The third cause of rivalry among the believers, according to Nursi, is being ambitious and greedy for reward in the hereafter. "Disagreement among the people of truth," he said, "does not arise from lack of zeal and aspiration, nor does union among the people of misguidance arise from loftiness of aspiration."36 "That which impels the people of guidance to the misuse of their high aspiration and hence to disagreement and rivalry," he further said, "is the desire for heavenly reward that is counted as a praiseworthy quality in respect of the hereafter, and extreme eagerness with respect to duties pertaining to the hereafter.37 This ambitious and greedy attitude, according to Nursi, is an "error," "wound," and "awesome sickness of the spirit." "Greed and precipitancy," he believes, "are the cause of loss."38 "The greedy and hasty person," he further believes, "will not act in accordance with the successive causes in creation, like the steps of a staircase, and therefore will not be successful."39 "Even if he is," Nursi adds, "since he skips some of the steps of the natural progression, he falls into despair, and then, when overcome by heedlessness, the door is opened to him."40
The fourth cause of conflicts and rivalry among the believers, according to Nursi, is loosing sense of direction and sincerity. In his words: "… the people of guidance, through the influence of truth and reality, do not succumb to the blind emotion of the soul, and follow instead the farsighted inclinations of the heart and the intellect."41 "Since, however, the fail to preserve their sense of direction and their sincerity," Nursi adds, "they are unable to maintain their high station and fall into dispute."42 He stresses that, losing sense of direction and sincerity is a "serious disease" among the believers.43
The fifth cause of conflicts and rivalry among the believers, according to Nursi, is lack of community and collective personality. "The lack of union of the people of guidance," he said, "comes from the power that results from the support provided by perfect belief, and the union of the people of neglect."44 "The people of truth," he adds, "submit to and place their reliance in the firm source of support that is belief in God; hence they do not present their needs to others or request aid and assistance from them."45 "The people of truth," Nursi further adds, "do not recognize and seek the true strength that is to be found in union; hence they fall into dispute, as an evil and harmful consequence of this failure."46 This lack of community and collective personal, he concludes, is "[a] disease of discord" that is "harmful" to Islam.47
The sixth cause of conflicts and rivalry among the believers, according to Nursi, is lack of brotherhood, love, and cooperation. "The people of truth," he explains, "are generally concerned with benefits to be had in the hereafter and hence direct their zeal, aspiration and manliness to those important and numerous matters." "Since they do not devote time -the true capital of man-to a single concern," he further explains, "their union with their fellows can never become firm." "Their concerns," he adds, "are numerous and of a wide scope."48 For him, "the people of truth are obliged to flatter and cringe before a handful of vile and lowly men of the world."49 "The person who does not understand the true meaning of co-operation," he said, "is more lifeless than a stone."50 "For some stones arch themselves to co-operate with their brother," he adds, "such a stone, despite being a stone, leans towards his brother in the dome when he leaves the builder's hand and bows his head so it touches his brother's head, and so they keep from falling."51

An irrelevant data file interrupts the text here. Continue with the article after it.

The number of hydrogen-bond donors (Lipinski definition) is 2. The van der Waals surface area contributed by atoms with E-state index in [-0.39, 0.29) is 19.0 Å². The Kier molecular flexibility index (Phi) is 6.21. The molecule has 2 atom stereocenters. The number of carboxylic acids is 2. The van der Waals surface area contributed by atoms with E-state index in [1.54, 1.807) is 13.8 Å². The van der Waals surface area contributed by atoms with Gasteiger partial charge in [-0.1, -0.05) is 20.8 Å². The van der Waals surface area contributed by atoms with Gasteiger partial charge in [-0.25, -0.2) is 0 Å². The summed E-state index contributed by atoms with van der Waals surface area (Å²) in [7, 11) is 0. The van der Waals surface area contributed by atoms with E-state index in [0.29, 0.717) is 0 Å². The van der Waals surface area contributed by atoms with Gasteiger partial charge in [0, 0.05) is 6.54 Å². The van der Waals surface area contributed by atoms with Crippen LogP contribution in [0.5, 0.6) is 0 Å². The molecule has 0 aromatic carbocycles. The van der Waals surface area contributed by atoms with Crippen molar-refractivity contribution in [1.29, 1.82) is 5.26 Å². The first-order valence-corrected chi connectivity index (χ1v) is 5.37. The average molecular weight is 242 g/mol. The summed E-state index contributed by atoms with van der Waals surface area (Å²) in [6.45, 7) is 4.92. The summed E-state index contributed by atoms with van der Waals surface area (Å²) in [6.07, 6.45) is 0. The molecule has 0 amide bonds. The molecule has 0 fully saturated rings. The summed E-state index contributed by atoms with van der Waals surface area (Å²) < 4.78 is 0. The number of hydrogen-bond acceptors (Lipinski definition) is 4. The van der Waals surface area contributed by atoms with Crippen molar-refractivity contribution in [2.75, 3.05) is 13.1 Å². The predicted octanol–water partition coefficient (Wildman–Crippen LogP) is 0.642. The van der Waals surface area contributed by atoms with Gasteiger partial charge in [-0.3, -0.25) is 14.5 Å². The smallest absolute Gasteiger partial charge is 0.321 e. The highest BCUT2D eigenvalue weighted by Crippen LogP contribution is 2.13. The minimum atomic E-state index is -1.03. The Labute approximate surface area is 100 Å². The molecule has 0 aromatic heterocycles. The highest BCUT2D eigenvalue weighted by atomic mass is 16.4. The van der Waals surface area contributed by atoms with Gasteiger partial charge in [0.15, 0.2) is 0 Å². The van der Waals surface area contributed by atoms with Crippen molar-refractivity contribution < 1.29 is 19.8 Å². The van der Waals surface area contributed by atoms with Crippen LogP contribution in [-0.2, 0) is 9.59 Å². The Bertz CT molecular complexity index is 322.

The seventh cause of conflicts and rivalry among the people of truth, according to Nursi, is jealousy. "The people of truth," he said, "are unable to preserve fully the magnanimity and high aspiration that proceed from the truth, or the laudable form of competition that exists on God's path."52 "Infiltrated by the unworthy," he further said, "they [the people of truth] partially misuse that laudable form of competition and fall into rivalry and disputes, causing gave harm both to themselves and to the Islamic community.53 "O people of truth given to dispute and afflicted with disaster!," Nursi advises, "it is through your loss of sincerity and your failure to make God's pleasure your sole aim in this age of disaster that you have caused the people of truth to undergo this humiliation and defeat."54 "In matters relating to religion and hereafter," he advises his fellow Muslims, "there should be no rivalry, envy or jealousy."55 "Indeed," he emphasizes, "there can be none of these [rivalry, envy, and jealousy) in truth."56
What are the Cures?